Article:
Corporatese 101: Interpreting Basic Phrases

At 9:17am on August 27, 1998, the following verbal exchange took place as part of a three-day deposition in United States v. Microsoft Corp. The deposition has since become a case study in obfuscatory testimonial evasion, and it was so painfully awkward and tedious that it elicited laughs from the presiding judge when the videotaped interview was shown in court. It’s pretty funny, watch it.

David Boies: “Sir, are you familiar with the Microsoft Press computer dictionary?”
Bill Gates: “No.”
David Boies: “You’ve never cracked it open before?”
Bill Gates: “No.”
David Boies: “Well, I’ll introduce you to it.”

United States v. Microsoft: Part 1 of the Bill Gates Deposition


Welcome to Corporate America, home of the Reply-All, Casual Fridays, and a surprising lack of regulation. You’ll want to brush up on your Corporatese, because misinterpretations abound in the business world, and the more important you are, the costlier those misinterpretations become. For the sake of humanity, I’ve compiled an abbreviated dictionary below. Feel free to submit additions or comments on my Facebook page.


Corporatese: “Help me understand why you…”
English: “What the fuck was going through your mind when you…”

Corporatese: “downstream impact”
English: “when this stops being our problem and starts being someone else’s”

Corporatese: “best practices”
English: “A methodological stew comprised of other companies’ innovations that are only practicable under the conditions that we’re not actually replicating.”

Corporatese: “outside the box”
English: “inside our Model”

Corporatese: “our Model”
English: “Something no one has ever defined, but that helps us avoid answering questions directly.”

Corporatese: “I need you to give 110%.”
English: “I wish we could hire another 10% of you.”

Corporatese: “data-driven”
English: “so we can blame the analysts later”

Corporatese: “accountability”
English: “finger-pointing”

Corporatese: “Let’s take this offline”
English: “I don’t know enough about this topic to answer your question in this meeting, so let’s talk privately so I can call this same meeting again next week.”

Corporatese: “reach out to [insert coworker here]”
English: “bother [insert coworker here]”

Corporatese: “out of pocket”
English: “I’m deleting any email you send me.”

Corporatese: “low-hanging fruit”
English: “i.e. Fruit that’s already been picked by a more nimble organization, so we go after the fruit lying on the ground, dead and covered in ants.”

Corporatese: “action item”
English: “Nobody actually track these, and if a busy executive asks about one, just say that you never received clear direction on that particular item.”

Corporatese: “goals”
English: “the only bar by which we have to gauge your productivity”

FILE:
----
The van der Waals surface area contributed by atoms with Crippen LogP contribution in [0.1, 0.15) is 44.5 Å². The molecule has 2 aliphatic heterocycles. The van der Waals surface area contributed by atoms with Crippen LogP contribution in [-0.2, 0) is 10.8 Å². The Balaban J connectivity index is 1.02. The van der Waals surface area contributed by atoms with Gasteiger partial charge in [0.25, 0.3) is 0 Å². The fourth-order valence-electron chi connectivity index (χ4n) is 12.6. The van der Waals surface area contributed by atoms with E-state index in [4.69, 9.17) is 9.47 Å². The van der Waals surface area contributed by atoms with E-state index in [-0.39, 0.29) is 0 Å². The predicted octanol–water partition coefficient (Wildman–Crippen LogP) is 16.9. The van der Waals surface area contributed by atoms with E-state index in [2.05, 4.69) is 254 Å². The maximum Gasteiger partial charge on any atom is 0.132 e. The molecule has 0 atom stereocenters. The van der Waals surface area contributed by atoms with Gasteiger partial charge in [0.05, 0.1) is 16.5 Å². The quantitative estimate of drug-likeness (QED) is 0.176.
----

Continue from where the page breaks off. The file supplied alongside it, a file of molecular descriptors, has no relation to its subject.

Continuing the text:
Corporatese: “I’m bullish on…”
English: “I feel great today, let’s risk a bunch of money on something stupid.”

Corporatese: “We need them to buy-in on this.”
English: “We need them to sell-out to us.”

Corporatese: “career suicide”
English: “The erroneous idea that a person’s corporate misfortunes were somehow as intentional as suicide.”

Corporatese: “Do a deep dive on [topic].”
English: “Draft a report that I’ll never read.”

Corporatese: “human capital”
English: “Depends. In America, it’s New York City.”

Corporatese: “turn-key solution”
English: “magic bullet (aka: trick question)”

Corporatese: “onboarding process”
English: “The time it takes you to realize you won’t be doing what you thought you signed up for.”

Corporatese: “org chart”
English: “The company’s NCAA Tournament bracket for everyone’s ideas”

Corporatese: “workflow”
English: “arrive, Facebook, email, Facebook, lunch, Facebook, work, Facebook, snack, Facebook, leave”

Corporatese: “pipeline”
English: “Where your request falls into this depends on how much I like you and how much work it is.”

Corporatese: “fire, restructure, let go, make redundant, etc.”
English: “We don’t like you.”

Corporatese: “value-added”
English: “Nobody knows what this means, so put on your bullshit-proof jacket and ask the person using the phrase to clarify.”

Corporatese: “I want to empower you.”
English: “I want to make you feel important, you useless piece of shit.”

Corporatese: “bleeding edge”
English: “Apparently ‘cutting-edge’ isn’t enough sometimes, consumers have to bleed. A shard of broken circuit board might qualify.”

Corporatese: “I have a couple of fires burning.”
English: “this executive’s entire team is about to become a bucket brigade

Corporatese: “synergy”
English: “working with others, which always sucks”


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